British History,Monarchs of Great Britain,King Arthur

Glastonbury Abbey
The Legends of King Arthur and Joseph of Arimathea



n any comprehensive discussion of the early legends of Britain, the name of Glastonbury Abbey must certainly come up. Over the years, the abbey has become the gravitational center of Britain's legendary universe, largely because of its role in the creation and development of the legends of Joseph of Arimathea and King Arthur. We will attempt to show how and why the abbey came to play the role that it did and to evaluate the importance of Joseph and Arthur to Glastonbury's place of prominence. Along the way, we have found it necessary to make certain speculations. We have endeavored to ensure that none of them are of the "wild and baseless" variety, but they are speculations, nonetheless, and we have tried to label them as such.

Joseph, a Jew from the town of Arimathea, was an early first century figure who played a small supporting role in the swirl of events surrounding Christ's crucifixion, as recounted for us in the Biblical Gospels of Matthew, Mark, Luke and John (1). Arthur was the great King of the Britons, according to legend, who successfully led his armies against the Saxon invaders of his homeland, and who established his glorious and far-reaching empire based on the, then revolutionary principles of nobility and chivalry.

Joseph, so far as we know, never set foot outside the Holy Land, and if he did, there is certainly no reliable evidence that he ever ventured so far from home as Britain. Arthur, at least in the imperial form delineated by his legend, never existed at all. Somehow, though, these two men, so separate from each other in time and space, have become inextricably entwined with the history and affairs of Glastonbury Abbey and should be considered inseparable from it and from each other. The purpose of this article is to examine exactly how and why that came to be so.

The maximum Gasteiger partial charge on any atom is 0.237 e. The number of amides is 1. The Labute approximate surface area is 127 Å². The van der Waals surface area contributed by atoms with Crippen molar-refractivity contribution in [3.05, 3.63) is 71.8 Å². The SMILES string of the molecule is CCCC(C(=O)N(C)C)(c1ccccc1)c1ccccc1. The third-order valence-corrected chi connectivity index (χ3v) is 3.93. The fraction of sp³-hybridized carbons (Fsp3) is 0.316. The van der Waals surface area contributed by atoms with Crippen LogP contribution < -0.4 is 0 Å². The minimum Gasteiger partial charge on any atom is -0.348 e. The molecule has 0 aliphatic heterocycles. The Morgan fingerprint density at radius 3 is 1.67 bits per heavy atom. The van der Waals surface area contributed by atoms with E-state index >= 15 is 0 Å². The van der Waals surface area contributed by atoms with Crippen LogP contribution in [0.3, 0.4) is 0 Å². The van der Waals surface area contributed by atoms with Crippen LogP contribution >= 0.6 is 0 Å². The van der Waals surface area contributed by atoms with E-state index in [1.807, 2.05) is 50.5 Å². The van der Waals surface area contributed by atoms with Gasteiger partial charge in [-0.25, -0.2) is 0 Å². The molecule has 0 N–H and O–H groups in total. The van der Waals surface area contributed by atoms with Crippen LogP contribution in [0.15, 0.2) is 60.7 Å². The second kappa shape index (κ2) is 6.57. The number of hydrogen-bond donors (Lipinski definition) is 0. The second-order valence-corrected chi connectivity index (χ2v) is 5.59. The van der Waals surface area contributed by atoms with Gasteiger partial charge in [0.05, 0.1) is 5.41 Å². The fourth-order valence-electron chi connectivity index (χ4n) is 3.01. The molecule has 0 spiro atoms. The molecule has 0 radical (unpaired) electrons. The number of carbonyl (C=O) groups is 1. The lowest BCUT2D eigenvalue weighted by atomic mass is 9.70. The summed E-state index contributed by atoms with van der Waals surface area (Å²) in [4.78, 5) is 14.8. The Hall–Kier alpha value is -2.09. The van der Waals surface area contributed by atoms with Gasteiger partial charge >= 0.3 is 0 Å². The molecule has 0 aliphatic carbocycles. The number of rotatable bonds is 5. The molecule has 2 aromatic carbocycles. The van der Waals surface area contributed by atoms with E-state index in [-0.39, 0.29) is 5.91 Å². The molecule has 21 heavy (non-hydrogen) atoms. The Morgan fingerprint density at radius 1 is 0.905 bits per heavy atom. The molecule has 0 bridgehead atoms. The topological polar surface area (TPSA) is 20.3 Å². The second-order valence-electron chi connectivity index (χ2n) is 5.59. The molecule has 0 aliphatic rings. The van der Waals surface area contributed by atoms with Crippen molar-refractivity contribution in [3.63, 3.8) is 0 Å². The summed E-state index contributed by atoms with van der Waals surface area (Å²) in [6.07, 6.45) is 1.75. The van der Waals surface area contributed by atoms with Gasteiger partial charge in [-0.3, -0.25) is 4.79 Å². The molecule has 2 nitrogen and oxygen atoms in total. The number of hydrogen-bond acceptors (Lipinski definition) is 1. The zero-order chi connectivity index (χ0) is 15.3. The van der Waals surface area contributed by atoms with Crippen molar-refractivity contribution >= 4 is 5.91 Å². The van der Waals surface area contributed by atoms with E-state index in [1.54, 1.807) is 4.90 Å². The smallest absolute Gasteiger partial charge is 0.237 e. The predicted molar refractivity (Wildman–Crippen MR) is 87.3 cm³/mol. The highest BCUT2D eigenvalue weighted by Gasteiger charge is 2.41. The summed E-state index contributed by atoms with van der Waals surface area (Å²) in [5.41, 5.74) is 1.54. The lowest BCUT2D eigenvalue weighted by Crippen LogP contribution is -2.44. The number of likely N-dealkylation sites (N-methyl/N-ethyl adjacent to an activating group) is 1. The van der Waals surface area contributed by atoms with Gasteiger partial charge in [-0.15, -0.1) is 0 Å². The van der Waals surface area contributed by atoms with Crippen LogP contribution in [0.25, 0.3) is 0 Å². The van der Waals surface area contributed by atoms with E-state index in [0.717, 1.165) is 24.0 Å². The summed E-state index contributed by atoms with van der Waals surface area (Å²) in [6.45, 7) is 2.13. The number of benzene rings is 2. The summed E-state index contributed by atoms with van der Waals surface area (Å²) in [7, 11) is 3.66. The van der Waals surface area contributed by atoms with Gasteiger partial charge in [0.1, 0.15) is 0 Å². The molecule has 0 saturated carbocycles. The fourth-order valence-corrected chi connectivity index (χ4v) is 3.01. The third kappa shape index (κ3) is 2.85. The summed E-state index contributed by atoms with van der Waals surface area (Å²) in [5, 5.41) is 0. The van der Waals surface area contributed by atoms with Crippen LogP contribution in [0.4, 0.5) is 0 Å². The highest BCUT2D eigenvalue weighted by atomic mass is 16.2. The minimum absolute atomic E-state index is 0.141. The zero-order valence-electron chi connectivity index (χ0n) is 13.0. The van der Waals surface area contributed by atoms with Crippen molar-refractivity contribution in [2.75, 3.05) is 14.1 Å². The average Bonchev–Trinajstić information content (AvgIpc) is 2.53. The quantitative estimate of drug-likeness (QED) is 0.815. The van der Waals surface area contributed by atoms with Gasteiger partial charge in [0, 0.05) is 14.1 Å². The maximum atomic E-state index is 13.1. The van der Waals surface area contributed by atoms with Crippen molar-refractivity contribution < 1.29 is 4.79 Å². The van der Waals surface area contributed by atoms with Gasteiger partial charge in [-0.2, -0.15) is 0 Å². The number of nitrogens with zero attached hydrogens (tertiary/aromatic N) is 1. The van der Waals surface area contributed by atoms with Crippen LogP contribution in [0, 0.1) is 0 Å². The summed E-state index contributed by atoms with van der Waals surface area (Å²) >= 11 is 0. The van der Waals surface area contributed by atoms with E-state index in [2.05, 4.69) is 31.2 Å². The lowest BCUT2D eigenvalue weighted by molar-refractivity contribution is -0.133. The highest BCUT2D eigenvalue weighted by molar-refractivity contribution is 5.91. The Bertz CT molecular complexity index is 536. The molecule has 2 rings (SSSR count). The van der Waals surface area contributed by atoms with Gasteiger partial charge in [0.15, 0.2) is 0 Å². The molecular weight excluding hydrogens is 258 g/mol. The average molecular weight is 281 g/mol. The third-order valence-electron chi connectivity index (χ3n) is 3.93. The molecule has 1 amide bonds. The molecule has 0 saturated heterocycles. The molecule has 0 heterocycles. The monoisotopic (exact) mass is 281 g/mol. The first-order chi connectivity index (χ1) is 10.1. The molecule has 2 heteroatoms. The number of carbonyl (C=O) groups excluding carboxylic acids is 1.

Glastonbury Abbey was established as a Benedictine monastery, under Beorhtwald, its first Saxon abbot, during the years 670 to 678 AD (2). Prior to that time, it had existed, for many years, as a Celitc religious center. On the site there stood a church constructed of "wattle and daub," said by local legends to have been dedicated by Jesus, Himself, in honour of his mother, Mary. William of Malmesbury, a historian regarded highly by modern scholars, was a guest of the abbey for a period of time during the third decade of the twelfth century. He called this structure "the oldest church in England," and, henceforth, it was known simply as the Old Church, serving as a symbol for the ancientness of Glastonbury's Christianity.

By Malmesbury's time, the story of the origins of the Old Church had been completely lost to history. Legend, though, was able to supply the missing information, attributing its construction to two early missionaries sent from Rome. In his "History of the English Church and People," written in the early eighth century, the Venerable Bede provides us with some useful background information:
In the year of our Lord's Incarnation 156, Marcus Antoninus Verus, fourteenth after Augustus, became co-Emperor with his brother Aurelius Commodus. During their reign, and while the holy Eleutherius ruled the Roman Church, Lucius, a British king, sent him a letter, asking to be made a Christian. This pious request was quickly granted, and the Britons held the Faith which they received in all its purity and fullness until the time of the Emperor Diocletian. (3)
Bede (c.673-735), a monk at the monastery of Jarrow in Northumberland, was the first scholar to record the history of the coming of Christianity to Britain. In the above account, Bede gives us several historical calibrations, although there are several difficulties with the names and dates he gives us. The first difficulty is that there never was a Roman Emperor named Marcus Antoninus Verus. The name seems to be a composite of actual emperors named Antoninus Pius (138-61), Marcus Aurelius (161-80), Lucius Verus (161-9). The co-Emperors Marcus Aurelius and Lucius Verus were followed by Commodus in 180. Another small problem is that the first of these three emperors, Antoninus Pius, was fifteenth from Augustus, not fourteenth.